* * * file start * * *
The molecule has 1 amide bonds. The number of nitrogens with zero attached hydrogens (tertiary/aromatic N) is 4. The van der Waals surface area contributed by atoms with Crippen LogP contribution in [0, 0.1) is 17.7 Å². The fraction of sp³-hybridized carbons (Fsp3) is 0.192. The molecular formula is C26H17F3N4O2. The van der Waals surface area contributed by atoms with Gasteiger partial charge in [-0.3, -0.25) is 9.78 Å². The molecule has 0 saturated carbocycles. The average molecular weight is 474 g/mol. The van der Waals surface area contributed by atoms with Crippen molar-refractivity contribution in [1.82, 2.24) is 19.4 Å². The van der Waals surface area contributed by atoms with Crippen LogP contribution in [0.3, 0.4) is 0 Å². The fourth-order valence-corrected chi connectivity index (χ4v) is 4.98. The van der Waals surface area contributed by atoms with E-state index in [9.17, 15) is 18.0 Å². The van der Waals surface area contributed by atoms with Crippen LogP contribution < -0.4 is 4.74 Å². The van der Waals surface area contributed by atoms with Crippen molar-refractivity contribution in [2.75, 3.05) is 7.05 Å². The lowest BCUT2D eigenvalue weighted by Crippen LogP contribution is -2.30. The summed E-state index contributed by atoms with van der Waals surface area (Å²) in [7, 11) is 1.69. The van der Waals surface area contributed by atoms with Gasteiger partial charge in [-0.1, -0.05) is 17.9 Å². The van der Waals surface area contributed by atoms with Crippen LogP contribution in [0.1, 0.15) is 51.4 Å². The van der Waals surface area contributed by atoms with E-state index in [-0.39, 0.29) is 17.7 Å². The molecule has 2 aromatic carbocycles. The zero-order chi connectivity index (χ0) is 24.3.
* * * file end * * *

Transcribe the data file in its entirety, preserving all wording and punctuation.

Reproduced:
The molecule has 1 amide bonds. The number of nitrogens with zero attached hydrogens (tertiary/aromatic N) is 4. The van der Waals surface area contributed by atoms with Crippen LogP contribution in [0, 0.1) is 17.7 Å². The fraction of sp³-hybridized carbons (Fsp3) is 0.192. The molecular formula is C26H17F3N4O2. The van der Waals surface area contributed by atoms with Gasteiger partial charge in [-0.3, -0.25) is 9.78 Å². The molecule has 0 saturated carbocycles. The average molecular weight is 474 g/mol. The van der Waals surface area contributed by atoms with Crippen molar-refractivity contribution in [1.82, 2.24) is 19.4 Å². The van der Waals surface area contributed by atoms with Crippen LogP contribution in [0.3, 0.4) is 0 Å². The fourth-order valence-corrected chi connectivity index (χ4v) is 4.98. The van der Waals surface area contributed by atoms with E-state index in [9.17, 15) is 18.0 Å². The van der Waals surface area contributed by atoms with Crippen LogP contribution < -0.4 is 4.74 Å². The van der Waals surface area contributed by atoms with Crippen molar-refractivity contribution in [2.75, 3.05) is 7.05 Å². The lowest BCUT2D eigenvalue weighted by Crippen LogP contribution is -2.30. The summed E-state index contributed by atoms with van der Waals surface area (Å²) in [7, 11) is 1.69. The van der Waals surface area contributed by atoms with Gasteiger partial charge in [-0.1, -0.05) is 17.9 Å². The van der Waals surface area contributed by atoms with Crippen LogP contribution in [0.1, 0.15) is 51.4 Å². The van der Waals surface area contributed by atoms with E-state index in [-0.39, 0.29) is 17.7 Å². The molecule has 2 aromatic carbocycles. The zero-order chi connectivity index (χ0) is 24.3.